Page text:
We created multiple columns for the database table in the above image. The created columns represent the following:

  • id - key value to access the database
  • name - name of the database
  • created_at - time stamp for creating the database
  • views - number of image impressions

After creating these columns, we’ll access the Table editor by clicking the Table icon shown on the sidebar to add a default value for our table. Click on “insert row” and add the default values below.

Navigate to the SQL editor and create a query tab to add a stored procedure to our database. A stored procedure allows us to add or extend functionality to the database.

Add the code snippet below to the new query to create the stored procedure for our database:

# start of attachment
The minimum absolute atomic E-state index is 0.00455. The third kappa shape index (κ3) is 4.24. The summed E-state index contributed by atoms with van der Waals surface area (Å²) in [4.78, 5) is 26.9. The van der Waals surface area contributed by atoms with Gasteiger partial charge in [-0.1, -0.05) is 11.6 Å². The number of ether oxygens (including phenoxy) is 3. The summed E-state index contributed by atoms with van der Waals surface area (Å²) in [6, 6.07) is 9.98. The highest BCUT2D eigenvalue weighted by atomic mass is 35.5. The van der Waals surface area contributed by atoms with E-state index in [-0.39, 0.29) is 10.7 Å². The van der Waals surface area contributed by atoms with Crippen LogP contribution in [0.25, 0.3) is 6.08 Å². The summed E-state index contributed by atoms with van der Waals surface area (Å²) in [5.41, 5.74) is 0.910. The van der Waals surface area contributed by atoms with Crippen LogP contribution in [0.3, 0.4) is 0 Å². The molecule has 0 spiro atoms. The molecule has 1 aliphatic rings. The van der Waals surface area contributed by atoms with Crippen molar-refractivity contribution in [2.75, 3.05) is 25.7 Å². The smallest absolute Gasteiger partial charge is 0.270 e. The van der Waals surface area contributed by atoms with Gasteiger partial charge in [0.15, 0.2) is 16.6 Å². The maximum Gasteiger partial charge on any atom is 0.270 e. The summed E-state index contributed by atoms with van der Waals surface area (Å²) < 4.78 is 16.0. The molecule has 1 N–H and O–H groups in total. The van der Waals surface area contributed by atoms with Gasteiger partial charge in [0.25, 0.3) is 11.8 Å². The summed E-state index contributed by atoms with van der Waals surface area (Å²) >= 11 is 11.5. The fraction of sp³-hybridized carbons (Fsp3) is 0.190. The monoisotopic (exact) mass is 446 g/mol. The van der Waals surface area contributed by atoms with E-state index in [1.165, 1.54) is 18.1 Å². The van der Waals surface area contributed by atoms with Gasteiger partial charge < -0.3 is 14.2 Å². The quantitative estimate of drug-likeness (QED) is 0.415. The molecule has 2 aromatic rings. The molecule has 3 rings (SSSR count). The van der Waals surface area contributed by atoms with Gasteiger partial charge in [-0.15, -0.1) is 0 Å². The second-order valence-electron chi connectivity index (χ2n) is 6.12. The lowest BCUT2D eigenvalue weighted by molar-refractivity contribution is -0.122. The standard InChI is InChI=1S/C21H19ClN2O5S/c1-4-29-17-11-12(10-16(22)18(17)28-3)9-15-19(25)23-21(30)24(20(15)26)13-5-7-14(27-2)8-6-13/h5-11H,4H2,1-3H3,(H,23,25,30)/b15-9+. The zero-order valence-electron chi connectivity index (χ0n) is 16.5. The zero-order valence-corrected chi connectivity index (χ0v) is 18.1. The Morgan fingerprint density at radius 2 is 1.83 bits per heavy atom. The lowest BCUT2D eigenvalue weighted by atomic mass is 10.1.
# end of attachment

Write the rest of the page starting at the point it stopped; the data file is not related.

1create function increment (row_id int)
2 returns void as
3 $$
4 update pages
5 set views = views + 1
6 where id = row_id;
7 $$
8 language sql volatile;

Let's break down the query above:

  • Creates an increment function, with the row id as an argument
  • set views = views + 1 updates/increases the image impressions value called views in the database table by 1

Then, click the “RUN” button to create the function. Later we’ll utilize the function to update the image impressions.

Setting up an Image in Cloudinary

Cloudinary is a cloud-based picture and video management service that includes uploads, storage, manipulations, optimizations, and distribution. It also enables developers to include video players in their apps that properly handle video events.